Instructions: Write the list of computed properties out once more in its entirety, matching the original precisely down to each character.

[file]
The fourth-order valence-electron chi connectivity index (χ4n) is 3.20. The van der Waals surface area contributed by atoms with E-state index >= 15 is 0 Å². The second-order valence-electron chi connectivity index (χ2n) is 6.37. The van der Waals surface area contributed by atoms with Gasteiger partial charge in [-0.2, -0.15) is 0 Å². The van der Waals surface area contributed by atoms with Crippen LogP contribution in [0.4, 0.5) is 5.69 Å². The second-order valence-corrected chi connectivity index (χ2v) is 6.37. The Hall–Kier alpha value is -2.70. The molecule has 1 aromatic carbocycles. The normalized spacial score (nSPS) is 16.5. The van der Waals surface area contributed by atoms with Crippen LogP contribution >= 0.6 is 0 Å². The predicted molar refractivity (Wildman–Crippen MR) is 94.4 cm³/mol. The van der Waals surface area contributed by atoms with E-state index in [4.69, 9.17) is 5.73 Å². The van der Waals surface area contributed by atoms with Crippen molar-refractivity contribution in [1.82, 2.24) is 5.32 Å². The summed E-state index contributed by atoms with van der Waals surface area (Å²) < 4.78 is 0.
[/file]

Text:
The fourth-order valence-electron chi connectivity index (χ4n) is 3.20. The van der Waals surface area contributed by atoms with E-state index >= 15 is 0 Å². The second-order valence-electron chi connectivity index (χ2n) is 6.37. The van der Waals surface area contributed by atoms with Gasteiger partial charge in [-0.2, -0.15) is 0 Å². The van der Waals surface area contributed by atoms with Crippen LogP contribution in [0.4, 0.5) is 5.69 Å². The second-order valence-corrected chi connectivity index (χ2v) is 6.37. The Hall–Kier alpha value is -2.70. The molecule has 1 aromatic carbocycles. The normalized spacial score (nSPS) is 16.5. The van der Waals surface area contributed by atoms with Crippen LogP contribution >= 0.6 is 0 Å². The predicted molar refractivity (Wildman–Crippen MR) is 94.4 cm³/mol. The van der Waals surface area contributed by atoms with E-state index in [4.69, 9.17) is 5.73 Å². The van der Waals surface area contributed by atoms with Crippen molar-refractivity contribution in [1.82, 2.24) is 5.32 Å². The summed E-state index contributed by atoms with van der Waals surface area (Å²) < 4.78 is 0.